29,VP, Hill & Knowlton
Maureen Davenport's job is, in some respect, to make her colleagues' jobs that much tougher. The 29 year-old Hill & Knowlton VP leads the firm's competitive media services program.
"In the competitive media program, we work with clients who realize there is disconnect between fact and conjecture in the marketplace and the media," Davenport says. "A lot of what we do is making sure our clients' competitors are being held accountable for their words. If there is a disconnect, we correct it with fact."
The competitive media is difficult arena and one that requires much discretion. Thus, Davenport says her clients are "a number of Fortune 500 companies." While a large portion of her energy is expended upon the competitive media program, she still works with the firm's tech clients and is a member of the corporate team With the tech world continually changing, it's important - and sometimes nearly impossible - to keep abreast of the shifting environments.
While conceding that being younger might give her an advantage in keeping up with trends, she attributes this ability more to her nature.
"I like the pace of tech." she says, "It's my nature to want to track trends and discover new things."
Davenport fell in love with the industry during an internship at Ketchum. She had majored in English at James Madison University, with a minor in communications. After working at Ketchum, she decided she wanted to focus more on technology, so she moved on to Blanc & Otus - part of H&K - to broaden her area of expertise.
"We look at what happened in the past and make sure we hold our clients' competitors to delivering on their promises."
Davenport has a no-nonsense approach to PR, according to her supervisor, SVP Michele Quintaglie.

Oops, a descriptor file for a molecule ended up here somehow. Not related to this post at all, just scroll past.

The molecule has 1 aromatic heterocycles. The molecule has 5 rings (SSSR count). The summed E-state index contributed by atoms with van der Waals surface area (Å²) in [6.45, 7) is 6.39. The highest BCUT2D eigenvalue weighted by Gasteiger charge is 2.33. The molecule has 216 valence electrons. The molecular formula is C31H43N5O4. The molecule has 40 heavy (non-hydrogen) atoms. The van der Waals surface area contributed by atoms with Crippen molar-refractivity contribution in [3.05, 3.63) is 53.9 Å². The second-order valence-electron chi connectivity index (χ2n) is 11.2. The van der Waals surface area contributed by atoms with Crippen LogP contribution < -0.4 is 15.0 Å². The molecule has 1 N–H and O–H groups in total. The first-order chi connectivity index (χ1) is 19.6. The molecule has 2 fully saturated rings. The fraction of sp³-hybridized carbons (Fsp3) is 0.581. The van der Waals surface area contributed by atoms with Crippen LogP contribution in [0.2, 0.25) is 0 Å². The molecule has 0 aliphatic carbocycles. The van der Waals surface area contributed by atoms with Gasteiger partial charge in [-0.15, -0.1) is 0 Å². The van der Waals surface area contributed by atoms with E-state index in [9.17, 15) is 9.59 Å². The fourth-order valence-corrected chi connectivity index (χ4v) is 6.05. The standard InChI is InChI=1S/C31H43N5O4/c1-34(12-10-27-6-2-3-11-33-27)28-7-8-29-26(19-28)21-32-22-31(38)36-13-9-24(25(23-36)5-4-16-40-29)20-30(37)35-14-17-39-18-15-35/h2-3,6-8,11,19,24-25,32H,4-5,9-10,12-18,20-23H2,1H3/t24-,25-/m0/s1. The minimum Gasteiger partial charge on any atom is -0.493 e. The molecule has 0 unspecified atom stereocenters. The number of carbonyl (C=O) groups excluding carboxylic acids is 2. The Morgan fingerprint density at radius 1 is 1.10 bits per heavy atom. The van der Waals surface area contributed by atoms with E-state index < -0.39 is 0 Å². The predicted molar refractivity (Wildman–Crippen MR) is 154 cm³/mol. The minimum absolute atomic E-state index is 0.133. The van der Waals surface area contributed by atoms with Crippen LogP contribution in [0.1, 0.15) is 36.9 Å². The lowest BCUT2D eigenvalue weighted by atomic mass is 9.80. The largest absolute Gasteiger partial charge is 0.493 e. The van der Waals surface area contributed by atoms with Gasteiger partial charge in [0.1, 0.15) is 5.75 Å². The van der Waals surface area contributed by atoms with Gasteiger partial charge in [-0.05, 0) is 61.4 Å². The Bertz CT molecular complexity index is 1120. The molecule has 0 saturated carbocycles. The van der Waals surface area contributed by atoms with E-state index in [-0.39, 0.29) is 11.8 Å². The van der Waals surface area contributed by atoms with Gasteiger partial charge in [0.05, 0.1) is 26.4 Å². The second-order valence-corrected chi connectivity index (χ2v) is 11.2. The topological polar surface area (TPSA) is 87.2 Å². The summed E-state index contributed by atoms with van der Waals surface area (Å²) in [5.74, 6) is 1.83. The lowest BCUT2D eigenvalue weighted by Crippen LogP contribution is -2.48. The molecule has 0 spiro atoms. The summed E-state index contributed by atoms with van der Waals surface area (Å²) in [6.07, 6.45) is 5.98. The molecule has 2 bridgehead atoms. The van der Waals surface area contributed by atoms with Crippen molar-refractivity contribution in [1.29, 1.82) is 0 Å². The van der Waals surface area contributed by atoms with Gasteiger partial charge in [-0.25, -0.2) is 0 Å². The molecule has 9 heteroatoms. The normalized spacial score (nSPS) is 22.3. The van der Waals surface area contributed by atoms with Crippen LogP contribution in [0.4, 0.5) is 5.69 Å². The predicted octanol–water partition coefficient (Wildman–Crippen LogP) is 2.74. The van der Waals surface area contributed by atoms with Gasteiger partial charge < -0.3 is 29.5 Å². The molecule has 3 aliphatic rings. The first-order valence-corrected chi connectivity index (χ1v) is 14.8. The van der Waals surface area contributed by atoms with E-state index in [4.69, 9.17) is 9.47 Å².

"She's naturally skeptical and thorough, but once she does the research to support [something], she becomes an advocate," Quintaglie says.
What separates Davenport from a majority of her ilk, Quintaglie says, is her ability to talk outside the corporate message and debate reporters on their information if it's incorrect, due to her voluminous amounts of research.
"Maureen is not looking to just push out a message for the client; she really effective at communicating with anyone and understanding where they're coming from," she says, adding that she often uses Davenport as a resource for information about reporters.
"Maureen really understands the psychology of PR," Quintaglie says.
Overextending one's abilities and knowledge base is often a casualty of youth, and it is certainly a challenge, as a young PR professional, to correct an executive when he or she has erroneous information. This requires a level of diplomacy, Quintaglie says.
"You can tell instantly that's she's done all of her homework," Quintaglie says. "It takes an executive 10 to 15 minutes to understand that he or she is in safe hands with Maureen." To return to the list, click here.